Well, it’s a somewhat complex topic, as genders in Pali are not as simple as “make the last vowel long and it’s feminine”. If that was the case, what would we say of the Buddha, constantly referred to as bhagavā? This kind of usage is not at all unusual. See, for example, the following list of epithets for a “wise person” I just stumbled across, almost all with long final vowels, and all masculine singular:
Paññāṇavā soti paṇḍito paññavā buddhimā ñāṇī vibhāvī medhāvī
One complication is that names in Pali are typically quoted in the nominative form, whereas in foreign languages they are usually used in stem (= vocative) form. But this is not always the case; sujāto is nominative singular masculine. This is an interesting case, as in “standard” form we’d present my name as “Sujata”, and indeed I tried to use this for a while. But everyone thought it sounded like a girl’s name! I didn’t mind, but hey, who am I to question the will of the majority?
Sometimes, as mentioned by several commenters, a name may simply “sound” right even if it’s not correct in Pali. For example, satimā is used as a feminine name meaning “mindful one”, whereas in fact it is a masculine form. The feminine is satimantī.
Somewhat of a digression here, but back to the topic. Pasanna should indeed be declined in a feminine form, pasannā. But anyway, most of us, including myself, never worry about using diacriticals for names, so it’s really just a matter of preference.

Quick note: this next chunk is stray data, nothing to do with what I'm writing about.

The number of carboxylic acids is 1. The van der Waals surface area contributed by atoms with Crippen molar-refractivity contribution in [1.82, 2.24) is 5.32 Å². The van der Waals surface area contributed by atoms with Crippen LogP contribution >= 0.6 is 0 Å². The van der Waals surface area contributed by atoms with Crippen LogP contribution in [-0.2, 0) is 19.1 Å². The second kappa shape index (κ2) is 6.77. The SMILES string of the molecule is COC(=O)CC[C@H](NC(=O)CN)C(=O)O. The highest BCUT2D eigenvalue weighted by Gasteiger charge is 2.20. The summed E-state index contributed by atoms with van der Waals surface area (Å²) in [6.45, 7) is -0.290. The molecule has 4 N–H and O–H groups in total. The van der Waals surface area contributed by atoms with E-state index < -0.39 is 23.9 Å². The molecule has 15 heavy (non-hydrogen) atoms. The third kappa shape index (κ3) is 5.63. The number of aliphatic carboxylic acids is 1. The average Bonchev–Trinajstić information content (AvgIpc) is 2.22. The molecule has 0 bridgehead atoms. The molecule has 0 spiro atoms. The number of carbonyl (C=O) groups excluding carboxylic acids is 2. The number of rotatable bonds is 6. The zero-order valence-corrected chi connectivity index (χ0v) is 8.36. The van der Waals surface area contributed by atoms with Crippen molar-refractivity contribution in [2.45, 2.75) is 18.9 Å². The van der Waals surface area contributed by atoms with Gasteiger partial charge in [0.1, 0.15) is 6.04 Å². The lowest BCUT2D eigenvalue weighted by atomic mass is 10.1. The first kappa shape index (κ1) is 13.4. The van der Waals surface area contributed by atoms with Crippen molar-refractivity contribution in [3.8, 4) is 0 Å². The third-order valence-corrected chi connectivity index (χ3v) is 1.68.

As for vimalañāṇi, the final i here represents the in ending, which can in theory be either long or short in both masculine and feminine forms. However, as it happens I can only find occurrences in the canon in a masculine form using the long ī. So regardless of gender it seems the long ī is the idiomatic form.
One little detail in this that I believe has not been noticed before. Pali has a third gender, the neuter. This is used for things that are neither male nor female, such as the mind (citta). (Of course it’s not as simple as that, as lots of ungendered things are linguistically gendered anyway, usually to masculine by default.)
While the neuter gender hasn’t traditionally been used for names, it could be used by people who don’t want to adopt a binary gender. In this case, the neuter form is usually declined—in both nominative and (the extremely rare) vocative—with a closing ṁ. So pasannaṁ, sujātaṁ, vimalañāniṁ.